“These are my friends,” Ali told the gathered audience during the press preview. She wants to draw attention to these people’s “complex story and why they are being doubly punished” and also for the viewer to try to understand “the question of does the bug feel most at home amongst this group of exiles?”
Ali’s work is described as “feminist” by the press release on the exhibition, and she does wear this hat along with many others. She is an advocate and ally for multiple groups. The Red Chador addresses controversy surrounding the Muslim wearing of a veil and also touches on misogyny and contemporary politics. The Chador has lived an entire life, been born, died, and has been born again in the volcanoes and ocean of Hawai’i. Ali has performed The Red Chador in the U.S. and around the world where reception has been curious, welcoming, and hostile.
“She went very far, 15 cities, it was pretty epic,” Ali recounted to the press. “And she [experienced] a lot of negative and positive responses.” In 2015, for example, when Trump was campaigning and during the time surrounding the uproar in Ferguson, Missouri, “the kind of responses I was getting in Hartford, [Connecticut] were belligerent, were vulgar,” Ali told us.
The Chador can be triggering for veterans and it does bring up people’s worst behavior towards women because even though it represents Islam in general, most people associate the chador itself with females. The Chador experienced death in Israel when it mysteriously disappeared. Ali told the press of her harrowing experience traveling from Kuala Lumpur (KL) to Tel Aviv, the Chador packed in her luggage along with gifts for her family. Because Israel does not allow Malaysians to travel directly to the country, she had to pass through Bangkok. Prior to her arrival in Tel Aviv, she was strip searched and her belongings taken from her.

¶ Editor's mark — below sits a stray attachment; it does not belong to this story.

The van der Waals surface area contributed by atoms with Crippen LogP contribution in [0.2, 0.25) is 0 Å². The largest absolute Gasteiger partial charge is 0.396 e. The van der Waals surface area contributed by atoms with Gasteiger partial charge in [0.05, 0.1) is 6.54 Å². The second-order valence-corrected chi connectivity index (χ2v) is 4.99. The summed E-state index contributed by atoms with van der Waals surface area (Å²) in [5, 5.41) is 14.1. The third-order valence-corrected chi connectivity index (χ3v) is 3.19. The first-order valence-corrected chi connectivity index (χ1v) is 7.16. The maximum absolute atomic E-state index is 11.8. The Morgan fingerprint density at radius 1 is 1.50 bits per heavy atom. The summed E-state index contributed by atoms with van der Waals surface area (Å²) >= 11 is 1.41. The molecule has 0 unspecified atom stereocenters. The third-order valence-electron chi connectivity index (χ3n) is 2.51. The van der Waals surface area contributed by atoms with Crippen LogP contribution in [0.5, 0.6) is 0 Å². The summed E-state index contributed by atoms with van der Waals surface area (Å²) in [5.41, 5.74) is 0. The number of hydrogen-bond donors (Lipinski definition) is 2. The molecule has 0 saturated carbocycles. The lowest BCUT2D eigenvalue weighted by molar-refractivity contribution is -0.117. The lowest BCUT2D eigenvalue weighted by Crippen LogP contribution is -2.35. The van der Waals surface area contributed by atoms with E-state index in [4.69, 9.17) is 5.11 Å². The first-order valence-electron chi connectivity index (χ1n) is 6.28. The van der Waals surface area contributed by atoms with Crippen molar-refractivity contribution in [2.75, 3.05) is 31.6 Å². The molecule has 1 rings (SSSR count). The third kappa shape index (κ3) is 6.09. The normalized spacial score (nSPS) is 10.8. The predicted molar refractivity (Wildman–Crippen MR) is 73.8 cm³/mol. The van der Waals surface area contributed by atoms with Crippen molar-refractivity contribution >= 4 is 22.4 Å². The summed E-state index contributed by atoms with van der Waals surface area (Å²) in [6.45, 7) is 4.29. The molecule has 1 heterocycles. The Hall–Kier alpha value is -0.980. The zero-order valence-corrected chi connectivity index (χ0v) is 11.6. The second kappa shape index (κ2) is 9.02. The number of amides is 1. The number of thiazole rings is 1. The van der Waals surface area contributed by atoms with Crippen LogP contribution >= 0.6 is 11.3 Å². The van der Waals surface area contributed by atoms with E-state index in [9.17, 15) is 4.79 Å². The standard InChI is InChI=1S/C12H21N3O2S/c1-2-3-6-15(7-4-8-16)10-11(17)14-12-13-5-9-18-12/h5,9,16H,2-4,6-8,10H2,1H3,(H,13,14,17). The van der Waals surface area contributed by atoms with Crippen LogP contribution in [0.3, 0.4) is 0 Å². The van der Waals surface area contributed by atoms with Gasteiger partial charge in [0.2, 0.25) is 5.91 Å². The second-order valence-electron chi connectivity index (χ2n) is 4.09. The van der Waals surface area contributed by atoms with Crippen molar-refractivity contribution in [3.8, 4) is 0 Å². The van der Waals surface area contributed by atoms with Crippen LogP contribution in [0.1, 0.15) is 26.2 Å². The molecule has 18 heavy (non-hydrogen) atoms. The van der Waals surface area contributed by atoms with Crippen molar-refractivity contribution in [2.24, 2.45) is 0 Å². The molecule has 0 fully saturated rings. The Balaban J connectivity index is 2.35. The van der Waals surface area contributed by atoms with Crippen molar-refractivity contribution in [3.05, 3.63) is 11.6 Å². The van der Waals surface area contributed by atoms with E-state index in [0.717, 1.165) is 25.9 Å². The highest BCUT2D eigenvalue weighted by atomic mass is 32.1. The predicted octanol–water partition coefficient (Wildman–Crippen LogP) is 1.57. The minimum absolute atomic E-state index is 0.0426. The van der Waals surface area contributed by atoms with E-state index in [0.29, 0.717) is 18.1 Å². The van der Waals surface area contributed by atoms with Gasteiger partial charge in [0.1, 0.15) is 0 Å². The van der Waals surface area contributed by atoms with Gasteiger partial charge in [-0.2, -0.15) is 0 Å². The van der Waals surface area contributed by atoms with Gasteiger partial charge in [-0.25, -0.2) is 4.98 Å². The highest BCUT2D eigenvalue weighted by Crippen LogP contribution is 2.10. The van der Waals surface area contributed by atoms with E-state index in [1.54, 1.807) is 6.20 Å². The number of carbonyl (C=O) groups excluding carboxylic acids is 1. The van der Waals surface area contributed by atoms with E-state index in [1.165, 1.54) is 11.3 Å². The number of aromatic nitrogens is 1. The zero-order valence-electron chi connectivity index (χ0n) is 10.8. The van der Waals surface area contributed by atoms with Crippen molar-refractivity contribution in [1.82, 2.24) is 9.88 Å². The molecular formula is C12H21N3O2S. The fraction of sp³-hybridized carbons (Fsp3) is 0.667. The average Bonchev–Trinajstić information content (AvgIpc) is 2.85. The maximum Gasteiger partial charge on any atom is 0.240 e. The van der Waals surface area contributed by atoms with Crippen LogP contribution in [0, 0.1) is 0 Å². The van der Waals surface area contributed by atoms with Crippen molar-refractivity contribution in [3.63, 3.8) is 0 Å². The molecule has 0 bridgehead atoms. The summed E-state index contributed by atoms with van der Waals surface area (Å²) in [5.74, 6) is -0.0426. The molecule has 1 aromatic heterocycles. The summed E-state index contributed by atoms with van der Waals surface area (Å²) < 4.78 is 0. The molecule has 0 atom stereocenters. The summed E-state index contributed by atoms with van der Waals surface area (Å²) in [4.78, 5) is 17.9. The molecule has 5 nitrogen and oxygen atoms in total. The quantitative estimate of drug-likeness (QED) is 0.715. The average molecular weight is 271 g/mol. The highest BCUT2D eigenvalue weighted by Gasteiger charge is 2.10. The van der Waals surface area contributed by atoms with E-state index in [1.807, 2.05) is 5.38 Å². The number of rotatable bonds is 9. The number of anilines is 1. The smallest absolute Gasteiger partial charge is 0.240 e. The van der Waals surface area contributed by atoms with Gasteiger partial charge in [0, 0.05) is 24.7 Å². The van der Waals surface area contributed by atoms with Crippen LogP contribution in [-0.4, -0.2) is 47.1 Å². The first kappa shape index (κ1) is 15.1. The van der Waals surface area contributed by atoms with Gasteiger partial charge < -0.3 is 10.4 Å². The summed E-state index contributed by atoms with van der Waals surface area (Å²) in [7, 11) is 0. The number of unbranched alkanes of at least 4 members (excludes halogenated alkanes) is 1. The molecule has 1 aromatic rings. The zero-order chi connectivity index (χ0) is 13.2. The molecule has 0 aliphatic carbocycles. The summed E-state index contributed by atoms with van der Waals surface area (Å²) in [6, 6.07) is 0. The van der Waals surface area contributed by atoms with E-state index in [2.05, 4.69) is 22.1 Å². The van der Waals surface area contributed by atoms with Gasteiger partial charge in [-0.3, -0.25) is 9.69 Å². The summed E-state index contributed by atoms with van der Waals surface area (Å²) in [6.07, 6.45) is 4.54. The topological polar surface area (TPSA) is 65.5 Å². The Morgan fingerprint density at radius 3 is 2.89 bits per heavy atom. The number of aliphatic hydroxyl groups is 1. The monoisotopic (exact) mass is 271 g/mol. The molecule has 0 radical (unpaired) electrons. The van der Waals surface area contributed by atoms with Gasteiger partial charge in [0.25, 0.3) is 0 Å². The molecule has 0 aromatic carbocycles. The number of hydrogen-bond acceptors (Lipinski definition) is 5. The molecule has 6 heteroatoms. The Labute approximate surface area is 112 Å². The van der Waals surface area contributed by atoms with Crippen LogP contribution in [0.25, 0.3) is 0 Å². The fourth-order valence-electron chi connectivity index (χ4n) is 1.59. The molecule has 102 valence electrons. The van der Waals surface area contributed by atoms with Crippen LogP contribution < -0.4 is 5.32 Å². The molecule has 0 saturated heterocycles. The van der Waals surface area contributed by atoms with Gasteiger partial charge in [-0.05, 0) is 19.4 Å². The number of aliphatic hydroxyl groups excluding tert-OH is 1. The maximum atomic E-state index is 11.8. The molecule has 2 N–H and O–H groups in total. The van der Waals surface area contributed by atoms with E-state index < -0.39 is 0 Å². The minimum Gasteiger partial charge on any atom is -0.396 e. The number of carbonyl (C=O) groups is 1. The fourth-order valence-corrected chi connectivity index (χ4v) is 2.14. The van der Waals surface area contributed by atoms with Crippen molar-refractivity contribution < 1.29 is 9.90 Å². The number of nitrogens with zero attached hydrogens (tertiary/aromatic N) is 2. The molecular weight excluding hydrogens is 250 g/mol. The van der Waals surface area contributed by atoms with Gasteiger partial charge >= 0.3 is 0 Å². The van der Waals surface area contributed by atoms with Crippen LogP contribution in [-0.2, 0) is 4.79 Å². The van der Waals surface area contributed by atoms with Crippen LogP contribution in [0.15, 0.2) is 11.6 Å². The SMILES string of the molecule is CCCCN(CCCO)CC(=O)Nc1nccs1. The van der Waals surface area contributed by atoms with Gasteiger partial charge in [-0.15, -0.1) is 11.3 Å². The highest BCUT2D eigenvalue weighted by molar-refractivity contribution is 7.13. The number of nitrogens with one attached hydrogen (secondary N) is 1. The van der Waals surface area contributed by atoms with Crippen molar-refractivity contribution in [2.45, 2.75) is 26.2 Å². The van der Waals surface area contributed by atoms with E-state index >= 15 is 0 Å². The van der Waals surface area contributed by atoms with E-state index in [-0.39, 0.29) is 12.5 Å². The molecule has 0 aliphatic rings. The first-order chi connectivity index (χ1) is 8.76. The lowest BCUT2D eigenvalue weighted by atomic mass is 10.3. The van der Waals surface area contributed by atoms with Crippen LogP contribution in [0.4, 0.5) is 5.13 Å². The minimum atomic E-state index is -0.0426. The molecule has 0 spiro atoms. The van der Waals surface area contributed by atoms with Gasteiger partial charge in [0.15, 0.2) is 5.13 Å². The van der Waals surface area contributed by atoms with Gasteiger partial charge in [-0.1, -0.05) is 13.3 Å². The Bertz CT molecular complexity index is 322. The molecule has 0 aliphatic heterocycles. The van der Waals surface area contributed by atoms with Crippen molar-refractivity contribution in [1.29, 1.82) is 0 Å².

“I was allowed only my wallet, passport, and a phone without my recharger.” Ali was an invited speaker to the 1st Palestinian Performing Arts Network Conference; she was not there to perform The Red Chador and she never took it out of her luggage. “I was detained for about four hours at immigration, being asked the same questions: ‘Why is your last name Ali? What are you doing here? Why did you go to KL? Who invited you? Who are your contacts?”
When Ali returned to the U.S., the Chador did not follow her. In 2018, she laid the Red Chador to rest, for a time, wisely utilizing the unfortunate incident to further her art and her mission. Now, Seattle will have the privilege of seeing The Red Chador activated again via performance, as well as the Buddhist Bug.
“When I came to the form of the chador,” Ali told the Asian Weekly, “I was deciding between red and pink and fuchsia…Ultimately, I decided on red and that was because of what it represents in terms of life and vibrancy, blood…I saw this presence of life and love and blood oozing on the streets, walking on the streets.”
As a society, we don’t talk enough about the heroism of artists. Of what an artist like Ali risks in order to ask the hard questions—and to force the public to ask them as well. Strip searches, theft, violence. In San Francisco was the only time so far that Ali made the tough decision to take off the Chador in the middle of performance when she was being threatened by a bystander. She was rescued by “a stranger on a bicycle.” These interactions, though surreal, are real. They give the artist and the audience insight into who the artist is—but also into who we are.
“Anida Yoeu Ali: Hybrid Skin, Mythical Presence” opened at the museum on Jan.18 and runs until July 7, 2024. For information go to: www.seattleartmuseum.org/exhibitions/ali.
Kai can be reached at firstname.lastname@example.org.